Sunday, December 25, 2016
I Remember Dave Broadfoot
I wasn't entirely surprised to learn of the passing of Canadian comic icon Dacve Broadfoot.
For years he'd been declining luncheon invitations saying he just wasn;'t up to it.
But his passing in November saddened me immensely.
Starting in 1973 he was the steady comedic rock for 15 seasons of CBC's Royal Canadian Air Face.
'I first met him in person in 1975 when RCAF was performing two radio specials taped at Hamilton Place --I was then The Spectator's TV/Radio Critic.
The other cast members --Roger Abbott, Don Ferguson, John Morgan and Luba Goy clearly revered this great figure and in rehearsals he was meticulous in his craftsmanship.
Just a year or two later I met Broadfoot on King Street in Hamilton --dressed as the honorable member for Kicking Horse Pass--he was headed to the Royal Connaught hotel to address a luncheon convention.
One old lady had already accosted him on the street shouting "You're a sorry example of a member of Parliament"--and Broadfoot was grinning from ear to ear.
Other famed characters included Sergeant Renfrew of the RCMP and hockey player Big Bobby Clobber.
Broadent got his start on CBC Radio on such favorites as the Big Revue and Wayne And Shuster.
"Everything I knew about TV comedy I learned from Wayne and Shuster," he once told me.
"They simply assumed a degree of intelligence among the audience and their comedy skits were glacially paced compared with today. They put characterization first."
I remember interviewing him in 1995 for his CBC TV special.
He said at one point in the show "What is our culture? It's gathering up every useless thing you've acquired throughout your life, putting it on tables on your front lawn and making other people pay for it."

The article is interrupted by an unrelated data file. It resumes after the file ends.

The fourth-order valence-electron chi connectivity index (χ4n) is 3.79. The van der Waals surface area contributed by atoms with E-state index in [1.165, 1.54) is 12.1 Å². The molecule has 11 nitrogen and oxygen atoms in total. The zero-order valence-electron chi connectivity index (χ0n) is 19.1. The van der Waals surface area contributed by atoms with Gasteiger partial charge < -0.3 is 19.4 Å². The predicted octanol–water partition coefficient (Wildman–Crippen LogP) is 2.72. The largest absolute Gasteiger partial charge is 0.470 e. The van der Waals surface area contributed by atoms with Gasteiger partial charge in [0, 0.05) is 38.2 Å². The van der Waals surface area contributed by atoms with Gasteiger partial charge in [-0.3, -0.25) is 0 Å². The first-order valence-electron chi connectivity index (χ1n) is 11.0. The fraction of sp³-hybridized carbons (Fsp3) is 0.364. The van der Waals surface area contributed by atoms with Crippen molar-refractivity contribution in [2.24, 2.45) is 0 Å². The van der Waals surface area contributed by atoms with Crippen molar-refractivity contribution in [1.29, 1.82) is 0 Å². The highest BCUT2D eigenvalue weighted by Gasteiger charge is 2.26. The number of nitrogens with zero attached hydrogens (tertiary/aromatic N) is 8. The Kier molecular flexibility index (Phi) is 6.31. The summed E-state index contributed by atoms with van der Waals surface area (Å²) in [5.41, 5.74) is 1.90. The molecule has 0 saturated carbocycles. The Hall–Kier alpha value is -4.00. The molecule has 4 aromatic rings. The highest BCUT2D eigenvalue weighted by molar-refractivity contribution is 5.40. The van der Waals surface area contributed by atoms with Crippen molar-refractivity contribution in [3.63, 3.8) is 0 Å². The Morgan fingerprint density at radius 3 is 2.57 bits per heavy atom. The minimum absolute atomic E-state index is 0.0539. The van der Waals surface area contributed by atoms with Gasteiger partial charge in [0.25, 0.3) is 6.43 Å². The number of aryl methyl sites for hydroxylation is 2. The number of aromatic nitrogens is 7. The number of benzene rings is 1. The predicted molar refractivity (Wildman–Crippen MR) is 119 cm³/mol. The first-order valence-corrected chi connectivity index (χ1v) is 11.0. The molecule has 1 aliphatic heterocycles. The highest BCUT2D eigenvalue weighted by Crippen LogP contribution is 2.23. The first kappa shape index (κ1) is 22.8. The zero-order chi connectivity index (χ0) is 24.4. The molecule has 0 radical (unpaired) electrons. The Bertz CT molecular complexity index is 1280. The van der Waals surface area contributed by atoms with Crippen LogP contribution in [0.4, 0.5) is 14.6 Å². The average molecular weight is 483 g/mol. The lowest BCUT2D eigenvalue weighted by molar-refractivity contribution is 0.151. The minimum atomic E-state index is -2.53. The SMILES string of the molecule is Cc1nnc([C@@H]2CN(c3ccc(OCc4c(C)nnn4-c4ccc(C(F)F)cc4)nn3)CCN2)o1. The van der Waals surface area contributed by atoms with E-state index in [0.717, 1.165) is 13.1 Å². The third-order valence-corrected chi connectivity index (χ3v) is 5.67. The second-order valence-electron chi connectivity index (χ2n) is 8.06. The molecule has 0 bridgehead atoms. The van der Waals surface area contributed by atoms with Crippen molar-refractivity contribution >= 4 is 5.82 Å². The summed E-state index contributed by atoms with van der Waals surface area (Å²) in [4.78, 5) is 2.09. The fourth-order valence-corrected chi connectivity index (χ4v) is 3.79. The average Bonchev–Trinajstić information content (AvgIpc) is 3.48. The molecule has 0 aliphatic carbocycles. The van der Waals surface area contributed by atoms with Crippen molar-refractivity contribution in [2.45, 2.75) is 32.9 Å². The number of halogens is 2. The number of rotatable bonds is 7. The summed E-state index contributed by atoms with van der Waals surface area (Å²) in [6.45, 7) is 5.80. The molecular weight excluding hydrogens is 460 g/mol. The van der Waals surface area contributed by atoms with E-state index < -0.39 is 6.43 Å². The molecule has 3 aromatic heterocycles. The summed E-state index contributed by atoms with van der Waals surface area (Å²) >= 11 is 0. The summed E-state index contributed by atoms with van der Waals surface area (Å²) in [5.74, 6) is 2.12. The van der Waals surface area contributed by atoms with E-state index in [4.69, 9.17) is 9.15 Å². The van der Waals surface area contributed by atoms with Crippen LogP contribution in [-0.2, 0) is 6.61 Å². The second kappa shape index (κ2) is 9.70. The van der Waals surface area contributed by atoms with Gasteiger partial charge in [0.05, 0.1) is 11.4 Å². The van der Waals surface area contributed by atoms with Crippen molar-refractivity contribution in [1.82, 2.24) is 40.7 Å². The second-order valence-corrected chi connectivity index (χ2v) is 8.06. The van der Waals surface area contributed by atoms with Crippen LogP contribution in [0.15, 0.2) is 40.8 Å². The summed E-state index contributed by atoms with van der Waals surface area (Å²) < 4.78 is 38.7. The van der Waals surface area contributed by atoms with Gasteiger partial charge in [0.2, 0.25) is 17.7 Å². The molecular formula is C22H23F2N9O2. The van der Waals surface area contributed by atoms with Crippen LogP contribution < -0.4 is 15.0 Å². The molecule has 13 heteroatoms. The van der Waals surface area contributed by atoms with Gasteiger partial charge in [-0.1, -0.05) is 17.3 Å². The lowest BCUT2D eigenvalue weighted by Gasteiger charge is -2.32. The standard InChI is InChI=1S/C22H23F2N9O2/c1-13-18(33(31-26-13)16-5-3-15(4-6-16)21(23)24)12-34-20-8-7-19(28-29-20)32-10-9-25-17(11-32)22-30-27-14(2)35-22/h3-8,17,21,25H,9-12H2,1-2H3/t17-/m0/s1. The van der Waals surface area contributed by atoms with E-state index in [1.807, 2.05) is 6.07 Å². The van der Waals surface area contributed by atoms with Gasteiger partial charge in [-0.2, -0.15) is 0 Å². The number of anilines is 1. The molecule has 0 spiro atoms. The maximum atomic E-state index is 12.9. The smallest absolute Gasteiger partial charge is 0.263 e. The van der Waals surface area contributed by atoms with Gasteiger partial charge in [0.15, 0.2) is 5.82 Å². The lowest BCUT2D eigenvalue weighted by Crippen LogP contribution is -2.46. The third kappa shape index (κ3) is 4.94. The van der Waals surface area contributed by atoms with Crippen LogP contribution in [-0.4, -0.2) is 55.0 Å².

I would have though CBC would dig out that TV special and show it as a testament to Broadfoot's comedic genius.
One of the gems from that show had Broadfoot contemplating on the peace and tranquility he always found on Canada Day in Quebec.
He was born in Vancouver in 1925 and served in the Royal Canadian navy during World War II.
He looked startled when I told him as a teenager in the early 1960s I'd saved up my allowance and got into a cabaret performance given by Broadfoot and his equally talented wife comedienne Jean Templeton.
When he joined Air Farce in 1973 "I was considered the old geezer of the bunch. I'd say during rehearsals 'Mo--that won't work. We tried that in 1955 on stage.'"
One of his biggest admirers was British legend John Cleese who had seen Broadfoot in Britain in the 1950s in a revue titled Clap Hands.
'Other revues he starred in during his toronto years: Take A Beaver To Lunch and, of course, Spring Thaw.
"I was on Ed Sullivan as early as 1955," he smiled.' "But I never wanted to ditch my country for American stardom. Never!"
His wonderful autobiography Old Enough To Say What I want was published in 2003. I treasure my copy.
He was named to the order of Canada in 1983 and in 2003 was presented with the Governor General's Performing Arts Award.
One of his biggest thrills he told me was appearing at a gala Royal Benefit in Winnipeg as the honorable member for Kicking Horse Pass and looking up to the box seats to find both Prince Philip and Her Majesty doubled over with laughter.
And I miss him already.